6. Chart of the day which might cause you to think about the money we spend on the “war on drugs“. Perhaps the real enemy in the war isn’t the illegal drugs.

drug_overdose

We’ll see if the substantial shift in national drug policy just announced by the Obama Administration will mean a real change.

“Drug policy should be rooted in neuroscience, not political science,” said Gil Kerikowske, director of the White House Office on National Drug Control Policy.

“Too many people are cycling through the (criminal justice) system,” Kerikowske said. “We cannot arrest our way out of the drug problem.”

Treating our national drug problem as a public health crisis that can be solved with prevention, treatment, and science? It’s about time.

Fact Of The Day: Scientists have created a computer program that can detect good “that’s what she said” sentences.

Quote Of The Day: “The meek shall inherit the Earth, but not its mineral rights.” – J. Paul Getty

Video Of The Day: Charlie Brooker, the best critic of American media. Bar none. He also turns his critical eye toward social media dummies.

Song Of The Day: “19-2000 (Soulchild Remix)” – Gorillaz

Follow me on Twitter for the “incremental grumpy” @ChrisSmithAV

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Email me links, tips, story ideas: chris@artvoice.com


  • Dale Zuchlewski

    Your comments on panhandling are on the mark. As the Executive Director of the Homeless Alliance I participated in the article to try to inform people that most panhandlers are not homeless. Outreach workers regularly identify the homeless and work with them. While most panhandlers are not homeless, I would say they are all living in poverty and are simply supplementing a meager income. People don’t like seeing panhandlers but this is what poverty looks like in human terms. These points of view didn’t make it into the article.

  • 1. It is virtually impossible to spend any time walking in many areas of the city without being accosted by panhandlers. That isn’t enough to stop me from going places in Buffalo, but I find it very discomforting.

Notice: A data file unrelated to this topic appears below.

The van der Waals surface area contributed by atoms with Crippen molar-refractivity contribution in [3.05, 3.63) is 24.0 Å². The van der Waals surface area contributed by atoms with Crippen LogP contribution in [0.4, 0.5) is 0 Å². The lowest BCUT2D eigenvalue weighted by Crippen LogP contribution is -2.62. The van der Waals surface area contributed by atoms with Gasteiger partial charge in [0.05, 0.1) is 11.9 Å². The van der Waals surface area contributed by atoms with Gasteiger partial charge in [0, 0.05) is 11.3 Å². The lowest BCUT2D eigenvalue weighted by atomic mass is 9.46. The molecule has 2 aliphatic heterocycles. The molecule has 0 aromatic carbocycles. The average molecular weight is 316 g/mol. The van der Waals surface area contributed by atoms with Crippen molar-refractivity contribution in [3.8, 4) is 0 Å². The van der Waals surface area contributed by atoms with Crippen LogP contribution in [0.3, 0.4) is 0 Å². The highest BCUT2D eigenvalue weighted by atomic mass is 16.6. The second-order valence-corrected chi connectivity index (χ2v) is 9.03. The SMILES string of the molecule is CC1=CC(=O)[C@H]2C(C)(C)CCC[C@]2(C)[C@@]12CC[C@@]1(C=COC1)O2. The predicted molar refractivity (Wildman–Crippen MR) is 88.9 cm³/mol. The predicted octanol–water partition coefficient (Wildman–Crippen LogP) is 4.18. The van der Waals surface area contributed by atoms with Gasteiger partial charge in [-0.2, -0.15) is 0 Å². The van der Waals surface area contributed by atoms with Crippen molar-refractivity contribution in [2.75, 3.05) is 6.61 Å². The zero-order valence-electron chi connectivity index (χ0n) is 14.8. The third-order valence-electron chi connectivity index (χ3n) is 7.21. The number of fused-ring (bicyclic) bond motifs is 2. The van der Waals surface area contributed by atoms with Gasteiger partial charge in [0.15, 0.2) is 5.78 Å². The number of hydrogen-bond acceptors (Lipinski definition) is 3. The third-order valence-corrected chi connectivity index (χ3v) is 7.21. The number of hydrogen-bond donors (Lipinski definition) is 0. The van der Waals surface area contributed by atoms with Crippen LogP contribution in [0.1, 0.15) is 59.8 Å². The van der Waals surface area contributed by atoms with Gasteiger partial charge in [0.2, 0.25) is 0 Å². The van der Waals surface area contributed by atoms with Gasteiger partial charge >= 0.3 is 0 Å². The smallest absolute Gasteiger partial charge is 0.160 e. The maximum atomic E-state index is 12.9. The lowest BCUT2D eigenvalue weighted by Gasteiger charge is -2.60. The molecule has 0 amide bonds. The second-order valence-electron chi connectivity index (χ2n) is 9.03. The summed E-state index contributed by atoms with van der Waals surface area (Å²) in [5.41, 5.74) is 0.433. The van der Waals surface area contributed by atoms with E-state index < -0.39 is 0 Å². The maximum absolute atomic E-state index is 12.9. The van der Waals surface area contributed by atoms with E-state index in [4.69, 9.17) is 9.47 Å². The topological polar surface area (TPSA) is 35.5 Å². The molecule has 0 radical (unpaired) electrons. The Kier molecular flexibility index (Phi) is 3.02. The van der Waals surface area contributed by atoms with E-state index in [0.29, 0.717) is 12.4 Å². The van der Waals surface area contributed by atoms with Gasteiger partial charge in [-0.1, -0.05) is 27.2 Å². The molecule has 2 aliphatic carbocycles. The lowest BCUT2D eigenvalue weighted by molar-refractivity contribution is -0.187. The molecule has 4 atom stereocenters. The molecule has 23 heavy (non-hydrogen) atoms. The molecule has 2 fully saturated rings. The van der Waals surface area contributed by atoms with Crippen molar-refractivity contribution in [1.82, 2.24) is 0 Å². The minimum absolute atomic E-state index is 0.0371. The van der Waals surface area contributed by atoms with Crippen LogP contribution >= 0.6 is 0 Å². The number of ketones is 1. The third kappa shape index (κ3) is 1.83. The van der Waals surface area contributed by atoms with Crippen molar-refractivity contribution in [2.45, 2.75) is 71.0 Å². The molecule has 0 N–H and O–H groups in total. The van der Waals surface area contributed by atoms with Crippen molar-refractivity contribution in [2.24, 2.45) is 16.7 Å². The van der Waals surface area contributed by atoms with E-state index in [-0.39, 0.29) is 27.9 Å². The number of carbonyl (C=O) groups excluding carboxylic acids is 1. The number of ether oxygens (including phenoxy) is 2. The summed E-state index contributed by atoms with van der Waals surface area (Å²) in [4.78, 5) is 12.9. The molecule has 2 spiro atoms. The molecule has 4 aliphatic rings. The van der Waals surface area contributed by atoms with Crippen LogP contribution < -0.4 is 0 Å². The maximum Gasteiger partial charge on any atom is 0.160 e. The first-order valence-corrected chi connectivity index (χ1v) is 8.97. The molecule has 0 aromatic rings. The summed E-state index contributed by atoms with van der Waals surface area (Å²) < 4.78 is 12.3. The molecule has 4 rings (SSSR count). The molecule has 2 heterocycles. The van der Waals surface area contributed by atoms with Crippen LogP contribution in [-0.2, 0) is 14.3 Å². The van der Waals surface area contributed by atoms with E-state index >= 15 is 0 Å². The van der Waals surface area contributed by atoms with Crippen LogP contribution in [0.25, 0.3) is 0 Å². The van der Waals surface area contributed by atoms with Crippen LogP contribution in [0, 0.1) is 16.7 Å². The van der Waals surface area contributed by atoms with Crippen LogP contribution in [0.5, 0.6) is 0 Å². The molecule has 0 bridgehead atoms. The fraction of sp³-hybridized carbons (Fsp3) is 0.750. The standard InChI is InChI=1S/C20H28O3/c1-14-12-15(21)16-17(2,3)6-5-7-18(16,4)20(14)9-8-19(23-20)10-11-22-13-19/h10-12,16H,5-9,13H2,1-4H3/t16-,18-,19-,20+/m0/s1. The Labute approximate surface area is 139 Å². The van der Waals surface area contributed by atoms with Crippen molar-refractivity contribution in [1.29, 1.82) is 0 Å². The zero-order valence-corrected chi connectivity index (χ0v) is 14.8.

6. Thanks to the War on Drugs, we have the highest prison population in the world. The “war” perpetuates the tremendous profits to be made and will never end. There is a huge savings to be made by legalizing all drugs and slashing the cost of policing, courts and incarceration. Once the profit motive is eliminated, it will be much easier to deal with drug use as a health problem. Many addicts are savvy enough to know how to procure illegal drugs in order to make enough money to sustain their own habit. All of this feeds into a viscous circle that keeps growing larger. The government’s current Suboxone program to get people off of opiates is a joke. The number of doctors who are “allowed” to prescribe doesn’t meet the need for treatment. It is not uncommon for addicts who do get into a program to abuse it by gaming the system, through false testing methods, and then sell the Suboxone to raise cash for more opiates.

    • Panhandlers are exercising their first amendment rights.

      • Yes it is, and drafting a content neutral law against panhandling would also ban many other things. However, aggressive panhandlers can be dealt with legally, provided the victim is willing to make a formal complaint with the police.

      • Tony Maggiotto Jr

        I think this entire discussion is discounting heavily the reactions WOMEN have towards this unwanted solicitation.

        It is not hard for grown man to tell a begging-grown man to buzz off.

  • Tony Maggiotto Jr

    I want to start a Panhandlers Shuttle Service ….. each day, interested individuals will be driven to Main Street in Williamsville, Transit in Clarence, and in the parking lot of the new Orchard Fresh in O.P. Logically, those communities have greater disposable income.

    My expectation is their ongoing presence would not be tolerated the way it is on Elmwood Avenue. If food trucks are removed within hours, imagine how quickly these law-abiding citizens would be scurried back to the city.

    You can be kind, but firm with panhandlers. They deserve some empathy, I get it …… but you cannot legitimately suggest that it does not hurt the perception of shopping, specifically in Elmwood Village. I want to hear comments from women, admitting that they stay away more often than the shop owners want them to.

    (My other pet peeve … Parking Enforcement ends at 5pm …. but you will see people ‘hurrying’ back to their car – to leave Elmwood – for fear of a parking ticket that has ZERO chance of being written. That one is due to misleading information and signage.)